curet

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curette

 [ku-ret´]
1. a loop, ring, or spoon-shaped instrument, attached to a handle and having sharp or blunt edges; used to scrape tissue from a surface.
2. to remove growths or other material from the wall of a cavity or other surface, using a curette.
Miller-Keane Encyclopedia and Dictionary of Medicine, Nursing, and Allied Health, Seventh Edition. © 2003 by Saunders, an imprint of Elsevier, Inc. All rights reserved.

cu·rette

, curet (kyū-ret', kyū-ret'),
Instrument in the form of a loop, ring, or scoop with sharpened edges, attached to a rod-shaped handle, used for curettage.
[Fr.]
Farlex Partner Medical Dictionary © Farlex 2012

Curet

A surgical instrument with a circular cutting loop at one end. The curet is pulled over the skin lesion in repeated strokes to remove one portion of the lesion at a time.
Mentioned in: Skin Lesion Removal
Gale Encyclopedia of Medicine. Copyright 2008 The Gale Group, Inc. All rights reserved.

cu·rette

, curet (kyūr-et')
Instrument in the form of a loop, ring, or scoop with sharpened edges, attached to a rod-shaped handle, used for curettage.
[Fr.]
Medical Dictionary for the Dental Professions © Farlex 2012
References in periodicals archive ?
Although the meaning of this phrase is difficult to recover, I would interpret it as continuing the pattern of allusion to the Orphic Curetes story.
Now in Orphic lore, according to Proclus, Athena is "the leader of the Curetes" and is involved in their dance: (48)
For by this power, says Orpheus, Athena is leader of the Curetes. (Translation Duvick) Here we see an Orphic concern for Athena's association with the Curetes, and in particular with their dance.
He was yet a child, and the Curetes were dancing around him with warlike movement, when the Titans stealthily drew near.
In his description of the parts of Harmonia's necklace Statius refers to the following Orphic/theogonic elements: (1) Morgus the Dactyl (and the story of the death of Zeus on Crete) via the smaragdi; (2) Celmis the Dactyl via the reference to adamas; (3) Athena and the Curetes via the "Gorgon eyes"; (4) the story of the Titanomachy and/or Gigantomachy via the "thunderbolt ash"; (5) the story of Dionysus's death at the hands of the Titans via the Apples of the Hesperides; (56) and (6) the Argonautica tale via the reference to the Golden Fleece (this story vaguely fits the hypothesis because, as mentioned above, both Orpheus and the Dactyls/Curetes figure in it).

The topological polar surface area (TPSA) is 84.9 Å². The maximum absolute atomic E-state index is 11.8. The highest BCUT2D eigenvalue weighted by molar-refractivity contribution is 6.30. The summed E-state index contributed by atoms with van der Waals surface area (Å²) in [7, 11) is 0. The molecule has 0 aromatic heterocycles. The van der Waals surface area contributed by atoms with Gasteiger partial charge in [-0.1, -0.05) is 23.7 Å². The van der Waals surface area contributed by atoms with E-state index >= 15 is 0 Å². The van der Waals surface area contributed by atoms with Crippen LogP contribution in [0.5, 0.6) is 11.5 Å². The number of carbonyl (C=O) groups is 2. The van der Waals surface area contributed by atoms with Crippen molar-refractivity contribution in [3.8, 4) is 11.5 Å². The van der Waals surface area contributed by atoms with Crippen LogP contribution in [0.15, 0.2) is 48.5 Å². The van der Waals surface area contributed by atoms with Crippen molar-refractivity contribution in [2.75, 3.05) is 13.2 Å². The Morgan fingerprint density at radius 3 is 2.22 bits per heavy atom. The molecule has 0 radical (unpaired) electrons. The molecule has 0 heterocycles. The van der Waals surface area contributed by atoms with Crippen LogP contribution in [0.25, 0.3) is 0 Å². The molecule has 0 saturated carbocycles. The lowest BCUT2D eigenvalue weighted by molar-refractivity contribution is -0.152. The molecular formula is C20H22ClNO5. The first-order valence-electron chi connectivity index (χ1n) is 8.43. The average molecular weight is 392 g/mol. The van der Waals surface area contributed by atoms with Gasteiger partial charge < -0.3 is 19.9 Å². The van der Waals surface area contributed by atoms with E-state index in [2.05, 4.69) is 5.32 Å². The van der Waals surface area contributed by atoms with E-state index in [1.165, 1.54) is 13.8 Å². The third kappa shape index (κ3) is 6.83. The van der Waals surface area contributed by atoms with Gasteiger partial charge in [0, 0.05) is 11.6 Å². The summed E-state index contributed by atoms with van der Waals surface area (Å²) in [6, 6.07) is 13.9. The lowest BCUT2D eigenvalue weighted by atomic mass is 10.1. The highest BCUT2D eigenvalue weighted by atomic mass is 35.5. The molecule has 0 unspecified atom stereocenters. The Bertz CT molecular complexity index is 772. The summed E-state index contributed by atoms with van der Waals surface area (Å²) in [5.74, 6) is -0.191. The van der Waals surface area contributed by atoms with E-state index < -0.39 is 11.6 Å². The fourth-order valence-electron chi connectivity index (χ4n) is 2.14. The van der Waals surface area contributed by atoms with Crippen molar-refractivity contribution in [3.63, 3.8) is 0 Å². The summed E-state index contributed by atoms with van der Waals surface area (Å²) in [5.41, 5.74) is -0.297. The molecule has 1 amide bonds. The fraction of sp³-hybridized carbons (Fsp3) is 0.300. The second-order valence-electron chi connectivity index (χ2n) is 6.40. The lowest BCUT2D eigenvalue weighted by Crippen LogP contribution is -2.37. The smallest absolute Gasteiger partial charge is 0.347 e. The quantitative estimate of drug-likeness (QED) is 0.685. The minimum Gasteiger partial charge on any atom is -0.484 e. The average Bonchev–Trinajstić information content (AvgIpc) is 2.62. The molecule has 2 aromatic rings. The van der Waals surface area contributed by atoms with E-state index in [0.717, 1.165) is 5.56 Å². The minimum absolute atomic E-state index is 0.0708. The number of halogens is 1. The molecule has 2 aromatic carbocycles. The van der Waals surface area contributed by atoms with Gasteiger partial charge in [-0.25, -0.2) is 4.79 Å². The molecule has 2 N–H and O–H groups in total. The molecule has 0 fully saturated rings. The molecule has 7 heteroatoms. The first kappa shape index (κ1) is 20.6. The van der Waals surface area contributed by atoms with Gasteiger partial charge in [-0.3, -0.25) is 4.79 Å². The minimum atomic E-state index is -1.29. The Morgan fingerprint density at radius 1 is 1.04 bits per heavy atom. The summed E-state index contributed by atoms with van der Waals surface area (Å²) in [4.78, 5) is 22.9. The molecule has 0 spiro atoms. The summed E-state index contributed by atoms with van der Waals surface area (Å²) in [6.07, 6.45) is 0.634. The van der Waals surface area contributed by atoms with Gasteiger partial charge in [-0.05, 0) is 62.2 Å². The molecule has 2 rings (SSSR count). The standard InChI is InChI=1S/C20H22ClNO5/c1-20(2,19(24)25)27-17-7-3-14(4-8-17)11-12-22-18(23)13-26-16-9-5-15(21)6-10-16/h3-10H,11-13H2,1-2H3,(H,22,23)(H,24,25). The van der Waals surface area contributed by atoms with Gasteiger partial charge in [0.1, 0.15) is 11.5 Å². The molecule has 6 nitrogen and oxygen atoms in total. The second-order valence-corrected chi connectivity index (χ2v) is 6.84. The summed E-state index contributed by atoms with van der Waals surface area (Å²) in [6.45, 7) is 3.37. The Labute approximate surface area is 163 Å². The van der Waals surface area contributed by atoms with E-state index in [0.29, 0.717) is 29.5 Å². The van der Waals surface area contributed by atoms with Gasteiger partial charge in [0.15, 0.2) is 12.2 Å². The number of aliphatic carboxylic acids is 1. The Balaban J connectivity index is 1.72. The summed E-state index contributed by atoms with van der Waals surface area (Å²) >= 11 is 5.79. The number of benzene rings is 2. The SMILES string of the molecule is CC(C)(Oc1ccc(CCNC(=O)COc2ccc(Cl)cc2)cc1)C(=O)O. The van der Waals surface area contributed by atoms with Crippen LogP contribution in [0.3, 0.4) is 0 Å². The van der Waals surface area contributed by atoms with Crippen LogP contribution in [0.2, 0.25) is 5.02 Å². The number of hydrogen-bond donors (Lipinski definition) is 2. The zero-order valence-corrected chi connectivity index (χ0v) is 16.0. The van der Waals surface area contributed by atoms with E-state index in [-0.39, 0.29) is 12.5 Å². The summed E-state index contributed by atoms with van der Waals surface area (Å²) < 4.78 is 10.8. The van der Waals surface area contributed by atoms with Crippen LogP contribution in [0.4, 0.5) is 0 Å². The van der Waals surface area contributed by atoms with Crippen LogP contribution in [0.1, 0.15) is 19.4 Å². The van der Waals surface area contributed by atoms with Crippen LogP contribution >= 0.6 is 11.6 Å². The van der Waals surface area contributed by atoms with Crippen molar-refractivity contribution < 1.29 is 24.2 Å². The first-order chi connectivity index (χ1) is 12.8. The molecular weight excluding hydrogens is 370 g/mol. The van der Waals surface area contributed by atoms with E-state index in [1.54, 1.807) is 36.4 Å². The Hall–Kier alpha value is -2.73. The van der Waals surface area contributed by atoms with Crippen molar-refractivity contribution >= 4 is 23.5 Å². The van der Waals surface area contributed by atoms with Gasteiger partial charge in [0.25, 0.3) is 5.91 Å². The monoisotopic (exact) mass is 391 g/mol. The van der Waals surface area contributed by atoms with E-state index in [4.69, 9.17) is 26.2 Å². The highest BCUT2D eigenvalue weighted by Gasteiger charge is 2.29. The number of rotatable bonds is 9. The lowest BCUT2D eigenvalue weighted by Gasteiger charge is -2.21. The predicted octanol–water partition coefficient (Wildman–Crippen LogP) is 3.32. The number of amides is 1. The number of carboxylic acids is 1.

We have seen how the general confusion in antiquity regarding the various daimones could lead to the assimilation of the Telchines, Dactyls, and Curetes. In the context of the necklace description this is a convenient fact since Statius explicitly mentions the Telchines as participants in the creation of the object--hence the allusions to the Cretan tale are an extension of this daemonic theme.
(But the variation in these accounts is so small that, whereas some represent the Corybantes, the Cabeiri, the Ideaean Dactyli, and the Telchines as identical with the Curetes, others represent them as all kinsmen of one another and differentiate only certain small matters in which they differ in respect of one another ...; translation Jones, with modifications).